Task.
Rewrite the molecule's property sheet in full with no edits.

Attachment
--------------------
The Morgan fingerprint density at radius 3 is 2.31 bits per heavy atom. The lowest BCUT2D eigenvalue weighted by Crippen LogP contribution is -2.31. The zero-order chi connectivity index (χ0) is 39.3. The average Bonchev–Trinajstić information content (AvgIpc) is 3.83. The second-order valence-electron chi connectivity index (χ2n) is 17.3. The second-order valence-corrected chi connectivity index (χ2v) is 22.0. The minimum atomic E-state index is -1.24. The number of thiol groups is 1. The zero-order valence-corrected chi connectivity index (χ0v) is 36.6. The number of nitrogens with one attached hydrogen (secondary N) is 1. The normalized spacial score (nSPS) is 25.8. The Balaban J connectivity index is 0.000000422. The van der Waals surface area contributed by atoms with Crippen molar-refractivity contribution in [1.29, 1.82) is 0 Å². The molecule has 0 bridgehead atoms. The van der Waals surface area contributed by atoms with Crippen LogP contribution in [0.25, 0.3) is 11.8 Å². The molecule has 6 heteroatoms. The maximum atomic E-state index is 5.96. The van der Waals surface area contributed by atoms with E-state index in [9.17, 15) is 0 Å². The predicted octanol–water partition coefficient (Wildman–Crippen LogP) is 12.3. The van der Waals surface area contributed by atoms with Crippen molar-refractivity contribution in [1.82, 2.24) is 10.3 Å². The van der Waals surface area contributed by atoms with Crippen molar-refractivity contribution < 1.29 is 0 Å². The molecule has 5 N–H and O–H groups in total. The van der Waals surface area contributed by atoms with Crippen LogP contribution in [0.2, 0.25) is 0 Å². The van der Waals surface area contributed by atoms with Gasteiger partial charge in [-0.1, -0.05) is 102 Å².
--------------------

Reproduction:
The Morgan fingerprint density at radius 3 is 2.31 bits per heavy atom. The lowest BCUT2D eigenvalue weighted by Crippen LogP contribution is -2.31. The zero-order chi connectivity index (χ0) is 39.3. The average Bonchev–Trinajstić information content (AvgIpc) is 3.83. The second-order valence-electron chi connectivity index (χ2n) is 17.3. The second-order valence-corrected chi connectivity index (χ2v) is 22.0. The minimum atomic E-state index is -1.24. The number of thiol groups is 1. The zero-order valence-corrected chi connectivity index (χ0v) is 36.6. The number of nitrogens with one attached hydrogen (secondary N) is 1. The normalized spacial score (nSPS) is 25.8. The Balaban J connectivity index is 0.000000422. The van der Waals surface area contributed by atoms with Crippen molar-refractivity contribution in [1.29, 1.82) is 0 Å². The molecule has 0 bridgehead atoms. The van der Waals surface area contributed by atoms with Crippen LogP contribution in [0.25, 0.3) is 11.8 Å². The molecule has 6 heteroatoms. The maximum atomic E-state index is 5.96. The van der Waals surface area contributed by atoms with E-state index in [9.17, 15) is 0 Å². The predicted octanol–water partition coefficient (Wildman–Crippen LogP) is 12.3. The van der Waals surface area contributed by atoms with Crippen molar-refractivity contribution in [1.82, 2.24) is 10.3 Å². The van der Waals surface area contributed by atoms with Crippen molar-refractivity contribution < 1.29 is 0 Å². The molecule has 5 N–H and O–H groups in total. The van der Waals surface area contributed by atoms with Crippen LogP contribution in [0.2, 0.25) is 0 Å². The van der Waals surface area contributed by atoms with Gasteiger partial charge in [-0.1, -0.05) is 102 Å².